“I found this worm in my stool 2 days ago,” says this reader of the clear white worms displayed in the photographs below. He has recently had clotting problems and wonders if this has anything to do with it.
Our reader adds that the “big clear pic”, which we take to mean the photograph above, is of a “worm” he found in his stool about a month ago, while the creature in the photograph below is of the one he found two days prior to sending in his query to us. Now, although our reader’s sole question was about the possible connection between finding organisms in one’s “stool” and clotting, we feel that we must make it clear that we will not be able to identify the organisms in the photos, in case that was also something our reader was hoping to get from us. As our reader’s situation relates to his body and health, we cannot identify these creatures as doing so would be comparable to giving a diagnosis. As we are not medical professionals, this is not something we are qualified to do. So, as with all our readers who come to us with their medical situations, all we can do is help our reader in the ways we can, by telling his story and by pointing him in the right direction of where he can go for help.
Additionally, what we can do is attempt to answer our reader’s question about clotting. Now, we must make very clear the fact that any connections we make between clotting and any type of worm one can find in humans is in no way, shape or form, a description of what our reader is dealing with or a medical diagnosis of any kind. Any parasite mentioned is not an identification of what our reader has, nor is any other medical condition discussed. Bearing that in mind, what we will say is that there are indeed parasites that can cause blood clotting (assuming this is what our reader is referring to by “clotting”), such as schistosomes, but they are not found in one’s stool (though their eggs are often excreted). In fact, from the research we have done, there are not any direct links being made between intestinal parasites (which one would typically find in their stool) and clotting. We want to stress again that we are not suggesting that our reader has an intestinal parasite or is experiencing blood clots. But to answer our reader’s question we would say that generally speaking, finding ‘worms’ in one’s stool does not have to do with blood clots.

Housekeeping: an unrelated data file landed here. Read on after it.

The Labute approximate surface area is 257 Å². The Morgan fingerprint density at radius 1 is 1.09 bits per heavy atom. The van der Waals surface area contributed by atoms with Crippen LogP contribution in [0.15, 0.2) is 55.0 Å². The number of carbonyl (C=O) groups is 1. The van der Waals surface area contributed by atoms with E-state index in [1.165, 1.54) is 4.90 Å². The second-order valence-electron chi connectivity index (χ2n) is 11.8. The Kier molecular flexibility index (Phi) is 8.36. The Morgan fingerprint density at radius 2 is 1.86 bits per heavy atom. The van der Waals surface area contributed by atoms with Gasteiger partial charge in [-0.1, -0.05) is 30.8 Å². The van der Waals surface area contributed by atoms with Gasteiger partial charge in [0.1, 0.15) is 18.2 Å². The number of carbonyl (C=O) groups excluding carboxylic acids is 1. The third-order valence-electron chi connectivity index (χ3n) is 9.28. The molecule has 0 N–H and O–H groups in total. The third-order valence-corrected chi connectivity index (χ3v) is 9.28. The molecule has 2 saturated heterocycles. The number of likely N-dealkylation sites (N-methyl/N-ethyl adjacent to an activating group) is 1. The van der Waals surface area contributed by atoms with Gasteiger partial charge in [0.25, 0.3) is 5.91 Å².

On that note, these “clotting problems” are something our reader should take up with a medical professional. We urge him to go seek medical help, both for the organisms found in his stool and for the clotting. Naturally, our reader can go to his doctor for these problems, but in the experience of many of our readers, doctors have, at times, turned away patients who say they have found worms in or on themselves. This is because most doctors do not receive training within this field and so are not equipped to deal with these types of problems. For that reason, our reader may want to consider going somewhere else for his worm problem. We would suggest consulting a physician who specializes in this particular field, and so that our reader do one or more of the following: 1) Search for a medical parasitologist in their area using this directory of medical parasitology consultants: https://www.astmh.org/for-astmh-members/clinical-consultants-directory. 2) Search for a local parasitologist by doing a Google search for “medical parasitologist (name of the closest big city)” or “tropical medicine specialist (name of the closest big city)”. 3) Get in touch with Dr. Omar Amin at the Parasitology Center at https://www.parasitetesting. 4) Contact Dr. Vipul Savaliya of Infectious Disease Care (“IDCare”) at idcarepa.com.
To conclude, our reader needs to seek medical advice for the issues he is currently dealing with. Although we are unable to identify the creatures he found in his stool, we hope that this article will still prove useful and informative. We wish him the best of luck.